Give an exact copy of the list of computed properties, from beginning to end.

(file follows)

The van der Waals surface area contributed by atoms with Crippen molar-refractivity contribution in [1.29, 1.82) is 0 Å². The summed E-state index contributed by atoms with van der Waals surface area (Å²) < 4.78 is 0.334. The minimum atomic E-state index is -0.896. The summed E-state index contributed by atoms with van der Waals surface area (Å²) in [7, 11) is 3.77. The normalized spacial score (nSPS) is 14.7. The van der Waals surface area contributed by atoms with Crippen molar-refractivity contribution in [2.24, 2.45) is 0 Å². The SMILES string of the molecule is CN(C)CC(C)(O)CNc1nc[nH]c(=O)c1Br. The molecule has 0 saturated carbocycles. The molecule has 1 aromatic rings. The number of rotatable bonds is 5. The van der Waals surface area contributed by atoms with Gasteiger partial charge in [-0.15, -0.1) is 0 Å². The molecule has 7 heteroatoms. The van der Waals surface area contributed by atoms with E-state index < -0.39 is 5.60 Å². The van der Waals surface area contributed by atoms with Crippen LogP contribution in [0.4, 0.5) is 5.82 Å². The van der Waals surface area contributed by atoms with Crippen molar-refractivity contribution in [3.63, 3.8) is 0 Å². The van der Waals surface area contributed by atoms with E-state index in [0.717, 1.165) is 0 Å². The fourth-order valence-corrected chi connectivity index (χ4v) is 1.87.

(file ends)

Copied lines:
The van der Waals surface area contributed by atoms with Crippen molar-refractivity contribution in [1.29, 1.82) is 0 Å². The summed E-state index contributed by atoms with van der Waals surface area (Å²) < 4.78 is 0.334. The minimum atomic E-state index is -0.896. The summed E-state index contributed by atoms with van der Waals surface area (Å²) in [7, 11) is 3.77. The normalized spacial score (nSPS) is 14.7. The van der Waals surface area contributed by atoms with Crippen molar-refractivity contribution in [2.24, 2.45) is 0 Å². The SMILES string of the molecule is CN(C)CC(C)(O)CNc1nc[nH]c(=O)c1Br. The molecule has 0 saturated carbocycles. The molecule has 1 aromatic rings. The number of rotatable bonds is 5. The van der Waals surface area contributed by atoms with Gasteiger partial charge in [-0.15, -0.1) is 0 Å². The molecule has 7 heteroatoms. The van der Waals surface area contributed by atoms with E-state index < -0.39 is 5.60 Å². The van der Waals surface area contributed by atoms with Crippen LogP contribution in [0.4, 0.5) is 5.82 Å². The van der Waals surface area contributed by atoms with Crippen molar-refractivity contribution in [3.63, 3.8) is 0 Å². The van der Waals surface area contributed by atoms with E-state index in [0.717, 1.165) is 0 Å². The fourth-order valence-corrected chi connectivity index (χ4v) is 1.87.